In September 2013 the Globe held auditions for their Globe Young Players, a new initiative aimed at giving new young talent a once in a lifetime opportunity to train with the theatre’s professionals, nurturing the next generation of actors in the UK and working towards a performance of early modern drama, in this case The Malcontent by John Marston.
Consisting of some of the finest young actors in the UK aged between 12 to 16-years-old, the Globe Young Players end the Globe’s first winter season in the newly constructed Sam Wanamaker Playhouse, a beautiful new space only lit by candlelight, enchanting its audience with an authentic 15th century charm. Originally performed by a company of child actors, this performance will mark the first time The Malcontent is staged by young actors in the UK in 400 years since its premiere with the Children of the Chapel at Blackfriars Playhouse.
Altofronto, the rightful duke of Genoa, has been banished by his brother Pietro and is left in exile. Determined to win back his title he disguises himself as a ‘malcontent’, a sarcastic jester named Malevole. At court he learns that Mendoza, the power behind the throne, has committed adultery with Pietro’s wife and plots to dispose of the Duke and take the kingdom himself. Malevole, sent by Mendoza to kill Pietro, instead reveals the plot to the Duke and together they plan to take the power back from Mendoza and expose him and his crimes at a masque for everyone to see.
The Malcontent is a funny, epic masterpiece that suits the intimate Sam Wanamaker Playhouse perfectly, atmospherically half-lit, making it a space for intrigue, passion and play. The play suits the Globe’s programming beautifully and the Young Players take on the massive challenge with professionalism, sincerity and bravery. All the young actors are incredibly talented, skilled in verse and text as trained adults, and they take you back to a time where Jacobean plays were as relevant to children as adults and accessible to both. Joseph Marshall has charm, wit and an engaging stage presence as Malevole, Sam Hird is a comical natural as the snobbish, ageing Maquerelle, and Ben Lynn delightfully naïve as Duke Pietro. However it is Guy Amos’s venomous and scheming Mendoza that steals the show. His presence is impressively professional, he holds the audience in a firm but cunning grip and like a young Iago he controls and manipulates fellow actors as well as the audience. He is intriguing to watch and will no doubt go very far in this industry.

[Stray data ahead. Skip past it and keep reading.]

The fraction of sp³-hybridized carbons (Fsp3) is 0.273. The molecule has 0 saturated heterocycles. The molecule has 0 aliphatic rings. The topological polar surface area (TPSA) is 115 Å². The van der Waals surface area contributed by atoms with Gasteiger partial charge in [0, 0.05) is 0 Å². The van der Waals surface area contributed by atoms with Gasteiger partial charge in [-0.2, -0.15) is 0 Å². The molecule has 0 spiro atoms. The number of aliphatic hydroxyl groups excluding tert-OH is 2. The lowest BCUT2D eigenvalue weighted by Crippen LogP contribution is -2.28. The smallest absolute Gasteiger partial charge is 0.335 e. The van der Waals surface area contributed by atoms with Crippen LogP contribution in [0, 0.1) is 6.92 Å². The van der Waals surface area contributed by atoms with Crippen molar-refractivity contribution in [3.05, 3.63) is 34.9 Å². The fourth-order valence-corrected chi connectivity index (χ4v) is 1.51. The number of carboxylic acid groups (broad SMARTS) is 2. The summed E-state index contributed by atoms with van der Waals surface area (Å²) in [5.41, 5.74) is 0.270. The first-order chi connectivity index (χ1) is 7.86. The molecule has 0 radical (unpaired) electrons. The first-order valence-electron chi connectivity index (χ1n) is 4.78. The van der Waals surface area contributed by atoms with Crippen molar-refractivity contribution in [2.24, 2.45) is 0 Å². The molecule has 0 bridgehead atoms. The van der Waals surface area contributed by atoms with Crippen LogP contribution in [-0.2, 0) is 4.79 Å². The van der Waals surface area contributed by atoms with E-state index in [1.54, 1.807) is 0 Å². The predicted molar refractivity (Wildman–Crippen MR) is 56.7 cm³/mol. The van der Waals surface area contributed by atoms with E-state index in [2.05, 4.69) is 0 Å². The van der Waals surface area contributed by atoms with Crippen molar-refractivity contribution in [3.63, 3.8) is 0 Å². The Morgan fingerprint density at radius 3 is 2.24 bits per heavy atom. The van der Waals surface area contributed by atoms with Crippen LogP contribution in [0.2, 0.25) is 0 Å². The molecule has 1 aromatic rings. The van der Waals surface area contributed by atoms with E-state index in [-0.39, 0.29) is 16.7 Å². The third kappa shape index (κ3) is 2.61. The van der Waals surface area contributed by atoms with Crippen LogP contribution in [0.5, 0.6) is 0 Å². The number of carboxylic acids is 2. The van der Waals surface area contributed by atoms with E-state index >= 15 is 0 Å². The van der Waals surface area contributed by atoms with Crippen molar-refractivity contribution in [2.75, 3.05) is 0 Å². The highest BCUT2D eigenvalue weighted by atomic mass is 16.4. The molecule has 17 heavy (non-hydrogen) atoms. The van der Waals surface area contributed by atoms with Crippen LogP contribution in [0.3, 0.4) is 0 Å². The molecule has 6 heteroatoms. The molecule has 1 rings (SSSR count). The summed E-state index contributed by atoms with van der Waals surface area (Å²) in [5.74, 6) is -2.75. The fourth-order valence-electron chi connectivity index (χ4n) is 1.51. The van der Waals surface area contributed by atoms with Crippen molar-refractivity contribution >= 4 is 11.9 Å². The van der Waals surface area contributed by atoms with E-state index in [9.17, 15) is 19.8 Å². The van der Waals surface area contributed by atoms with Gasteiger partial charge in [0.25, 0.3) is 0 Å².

Angela Davies’s design is traditional, inventive and suits the space, and composer Olly Fox creates a score that both drives and supports the text and action. Director Caitlin McLeod has taken this very challenging idea of The Malcontent played by young actors and shaped it into something very grown-up, professional and exciting. However, that might be the play’s problem too – it’s very grown up, and funny as it is it does contain adultery and sexual puns en masse. Played by young adults – some 12 and looking even younger, it does jar a bit and it feels like the children on stage are trying to be too grown-up too soon and not celebrating what they do have – youth, innocence and energy that could have been explored even more in a play not about sex and politics.
That said they do live up to it as actors, and hats off to the Globe for doing such a great initiative fuelling the next generation of great actors in this country. Hopefully we’ll see more projects like this in the future.
The Malcontent is playing at the Sam Wanamaker Playhouse at the Globe until 19 April. For more information and tickets, see the Globe Theatre website.